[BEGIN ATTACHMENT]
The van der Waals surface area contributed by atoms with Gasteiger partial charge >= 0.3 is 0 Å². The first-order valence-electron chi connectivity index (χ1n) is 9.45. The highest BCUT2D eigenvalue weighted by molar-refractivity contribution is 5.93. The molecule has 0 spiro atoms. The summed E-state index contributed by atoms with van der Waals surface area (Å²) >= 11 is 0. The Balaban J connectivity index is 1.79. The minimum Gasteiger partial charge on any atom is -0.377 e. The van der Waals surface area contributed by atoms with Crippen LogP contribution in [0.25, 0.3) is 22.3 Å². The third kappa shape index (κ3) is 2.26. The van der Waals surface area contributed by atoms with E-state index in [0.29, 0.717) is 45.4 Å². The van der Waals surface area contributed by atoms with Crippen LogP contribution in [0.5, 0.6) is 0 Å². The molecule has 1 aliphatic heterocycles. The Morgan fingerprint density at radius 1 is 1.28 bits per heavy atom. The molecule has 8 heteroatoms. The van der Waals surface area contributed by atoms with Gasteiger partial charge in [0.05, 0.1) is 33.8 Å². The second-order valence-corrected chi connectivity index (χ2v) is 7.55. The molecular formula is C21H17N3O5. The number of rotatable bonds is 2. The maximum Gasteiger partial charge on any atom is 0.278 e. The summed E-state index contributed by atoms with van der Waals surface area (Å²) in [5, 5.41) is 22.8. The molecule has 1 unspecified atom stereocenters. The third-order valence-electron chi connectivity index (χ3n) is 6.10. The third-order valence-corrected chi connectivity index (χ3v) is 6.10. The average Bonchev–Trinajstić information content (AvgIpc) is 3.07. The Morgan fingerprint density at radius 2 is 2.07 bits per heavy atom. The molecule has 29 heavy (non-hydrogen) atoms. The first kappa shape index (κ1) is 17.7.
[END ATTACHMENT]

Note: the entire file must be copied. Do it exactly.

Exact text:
The van der Waals surface area contributed by atoms with Gasteiger partial charge >= 0.3 is 0 Å². The first-order valence-electron chi connectivity index (χ1n) is 9.45. The highest BCUT2D eigenvalue weighted by molar-refractivity contribution is 5.93. The molecule has 0 spiro atoms. The summed E-state index contributed by atoms with van der Waals surface area (Å²) >= 11 is 0. The Balaban J connectivity index is 1.79. The minimum Gasteiger partial charge on any atom is -0.377 e. The van der Waals surface area contributed by atoms with Crippen LogP contribution in [0.25, 0.3) is 22.3 Å². The third kappa shape index (κ3) is 2.26. The van der Waals surface area contributed by atoms with E-state index in [0.29, 0.717) is 45.4 Å². The van der Waals surface area contributed by atoms with Crippen LogP contribution in [0.5, 0.6) is 0 Å². The molecule has 1 aliphatic heterocycles. The Morgan fingerprint density at radius 1 is 1.28 bits per heavy atom. The molecule has 8 heteroatoms. The van der Waals surface area contributed by atoms with Gasteiger partial charge in [0.05, 0.1) is 33.8 Å². The second-order valence-corrected chi connectivity index (χ2v) is 7.55. The molecular formula is C21H17N3O5. The number of rotatable bonds is 2. The maximum Gasteiger partial charge on any atom is 0.278 e. The summed E-state index contributed by atoms with van der Waals surface area (Å²) in [5, 5.41) is 22.8. The molecule has 1 unspecified atom stereocenters. The third-order valence-electron chi connectivity index (χ3n) is 6.10. The third-order valence-corrected chi connectivity index (χ3v) is 6.10. The average Bonchev–Trinajstić information content (AvgIpc) is 3.07. The Morgan fingerprint density at radius 2 is 2.07 bits per heavy atom. The molecule has 29 heavy (non-hydrogen) atoms. The first kappa shape index (κ1) is 17.7.